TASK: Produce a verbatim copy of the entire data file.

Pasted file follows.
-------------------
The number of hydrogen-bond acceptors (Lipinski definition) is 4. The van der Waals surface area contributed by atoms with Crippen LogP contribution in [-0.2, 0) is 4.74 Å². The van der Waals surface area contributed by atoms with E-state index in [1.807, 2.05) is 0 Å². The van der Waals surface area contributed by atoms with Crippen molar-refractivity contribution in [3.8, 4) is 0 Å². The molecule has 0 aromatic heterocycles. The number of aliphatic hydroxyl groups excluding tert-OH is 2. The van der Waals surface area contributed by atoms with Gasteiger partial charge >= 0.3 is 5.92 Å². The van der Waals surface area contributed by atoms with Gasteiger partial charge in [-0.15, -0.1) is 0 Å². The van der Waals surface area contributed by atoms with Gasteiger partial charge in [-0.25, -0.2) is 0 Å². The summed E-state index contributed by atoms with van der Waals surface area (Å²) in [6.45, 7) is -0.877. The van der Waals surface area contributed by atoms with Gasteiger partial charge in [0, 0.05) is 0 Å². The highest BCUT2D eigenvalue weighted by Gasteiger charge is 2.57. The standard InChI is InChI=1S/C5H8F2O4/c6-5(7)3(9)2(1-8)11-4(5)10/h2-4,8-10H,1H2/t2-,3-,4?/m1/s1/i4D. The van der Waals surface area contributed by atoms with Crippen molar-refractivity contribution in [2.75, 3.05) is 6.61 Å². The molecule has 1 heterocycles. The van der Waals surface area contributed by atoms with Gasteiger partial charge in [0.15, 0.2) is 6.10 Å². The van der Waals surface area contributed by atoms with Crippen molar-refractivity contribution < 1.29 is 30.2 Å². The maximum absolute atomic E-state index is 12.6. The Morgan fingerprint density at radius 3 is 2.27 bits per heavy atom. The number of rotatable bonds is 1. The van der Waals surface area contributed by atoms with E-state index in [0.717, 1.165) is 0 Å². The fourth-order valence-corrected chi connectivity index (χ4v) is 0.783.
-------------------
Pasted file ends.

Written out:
The number of hydrogen-bond acceptors (Lipinski definition) is 4. The van der Waals surface area contributed by atoms with Crippen LogP contribution in [-0.2, 0) is 4.74 Å². The van der Waals surface area contributed by atoms with E-state index in [1.807, 2.05) is 0 Å². The van der Waals surface area contributed by atoms with Crippen molar-refractivity contribution in [3.8, 4) is 0 Å². The molecule has 0 aromatic heterocycles. The number of aliphatic hydroxyl groups excluding tert-OH is 2. The van der Waals surface area contributed by atoms with Gasteiger partial charge >= 0.3 is 5.92 Å². The van der Waals surface area contributed by atoms with Gasteiger partial charge in [-0.15, -0.1) is 0 Å². The van der Waals surface area contributed by atoms with Gasteiger partial charge in [-0.25, -0.2) is 0 Å². The summed E-state index contributed by atoms with van der Waals surface area (Å²) in [6.45, 7) is -0.877. The van der Waals surface area contributed by atoms with Gasteiger partial charge in [0, 0.05) is 0 Å². The highest BCUT2D eigenvalue weighted by Gasteiger charge is 2.57. The standard InChI is InChI=1S/C5H8F2O4/c6-5(7)3(9)2(1-8)11-4(5)10/h2-4,8-10H,1H2/t2-,3-,4?/m1/s1/i4D. The van der Waals surface area contributed by atoms with Crippen molar-refractivity contribution in [2.75, 3.05) is 6.61 Å². The molecule has 1 heterocycles. The van der Waals surface area contributed by atoms with Gasteiger partial charge in [0.15, 0.2) is 6.10 Å². The van der Waals surface area contributed by atoms with Crippen molar-refractivity contribution < 1.29 is 30.2 Å². The maximum absolute atomic E-state index is 12.6. The Morgan fingerprint density at radius 3 is 2.27 bits per heavy atom. The number of rotatable bonds is 1. The van der Waals surface area contributed by atoms with E-state index in [0.717, 1.165) is 0 Å². The fourth-order valence-corrected chi connectivity index (χ4v) is 0.783.